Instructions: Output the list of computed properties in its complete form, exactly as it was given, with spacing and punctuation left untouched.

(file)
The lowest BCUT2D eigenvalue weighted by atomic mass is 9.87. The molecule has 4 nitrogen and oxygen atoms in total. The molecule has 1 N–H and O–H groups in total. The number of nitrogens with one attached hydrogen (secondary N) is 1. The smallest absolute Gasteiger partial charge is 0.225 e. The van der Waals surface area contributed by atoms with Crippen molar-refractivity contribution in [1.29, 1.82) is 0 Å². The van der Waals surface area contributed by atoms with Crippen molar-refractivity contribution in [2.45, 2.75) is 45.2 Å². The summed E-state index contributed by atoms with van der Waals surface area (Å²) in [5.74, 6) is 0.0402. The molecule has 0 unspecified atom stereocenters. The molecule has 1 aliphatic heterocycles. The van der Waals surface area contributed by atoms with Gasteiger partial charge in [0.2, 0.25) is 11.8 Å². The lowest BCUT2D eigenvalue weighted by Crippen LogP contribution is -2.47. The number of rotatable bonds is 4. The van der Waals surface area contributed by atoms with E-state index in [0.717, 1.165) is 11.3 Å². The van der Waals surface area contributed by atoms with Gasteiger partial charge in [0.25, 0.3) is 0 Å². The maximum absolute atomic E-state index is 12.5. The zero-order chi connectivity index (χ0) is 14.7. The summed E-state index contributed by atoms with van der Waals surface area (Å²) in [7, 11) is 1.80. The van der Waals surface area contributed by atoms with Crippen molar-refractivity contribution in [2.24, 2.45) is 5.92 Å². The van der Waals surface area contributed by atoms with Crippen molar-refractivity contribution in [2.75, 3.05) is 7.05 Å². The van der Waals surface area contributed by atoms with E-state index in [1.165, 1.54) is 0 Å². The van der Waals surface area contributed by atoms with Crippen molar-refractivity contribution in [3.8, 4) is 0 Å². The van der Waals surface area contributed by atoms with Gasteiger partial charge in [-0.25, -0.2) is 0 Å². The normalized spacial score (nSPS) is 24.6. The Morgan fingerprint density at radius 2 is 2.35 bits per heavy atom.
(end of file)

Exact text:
The lowest BCUT2D eigenvalue weighted by atomic mass is 9.87. The molecule has 4 nitrogen and oxygen atoms in total. The molecule has 1 N–H and O–H groups in total. The number of nitrogens with one attached hydrogen (secondary N) is 1. The smallest absolute Gasteiger partial charge is 0.225 e. The van der Waals surface area contributed by atoms with Crippen molar-refractivity contribution in [1.29, 1.82) is 0 Å². The van der Waals surface area contributed by atoms with Crippen molar-refractivity contribution in [2.45, 2.75) is 45.2 Å². The summed E-state index contributed by atoms with van der Waals surface area (Å²) in [5.74, 6) is 0.0402. The molecule has 0 unspecified atom stereocenters. The molecule has 1 aliphatic heterocycles. The van der Waals surface area contributed by atoms with Gasteiger partial charge in [0.2, 0.25) is 11.8 Å². The lowest BCUT2D eigenvalue weighted by Crippen LogP contribution is -2.47. The number of rotatable bonds is 4. The van der Waals surface area contributed by atoms with E-state index in [0.717, 1.165) is 11.3 Å². The van der Waals surface area contributed by atoms with Gasteiger partial charge in [0.25, 0.3) is 0 Å². The maximum absolute atomic E-state index is 12.5. The zero-order chi connectivity index (χ0) is 14.7. The summed E-state index contributed by atoms with van der Waals surface area (Å²) in [7, 11) is 1.80. The van der Waals surface area contributed by atoms with Crippen molar-refractivity contribution in [2.24, 2.45) is 5.92 Å². The van der Waals surface area contributed by atoms with Crippen molar-refractivity contribution in [2.75, 3.05) is 7.05 Å². The van der Waals surface area contributed by atoms with E-state index in [1.165, 1.54) is 0 Å². The van der Waals surface area contributed by atoms with Crippen molar-refractivity contribution in [3.8, 4) is 0 Å². The van der Waals surface area contributed by atoms with Gasteiger partial charge in [-0.25, -0.2) is 0 Å². The normalized spacial score (nSPS) is 24.6. The Morgan fingerprint density at radius 2 is 2.35 bits per heavy atom.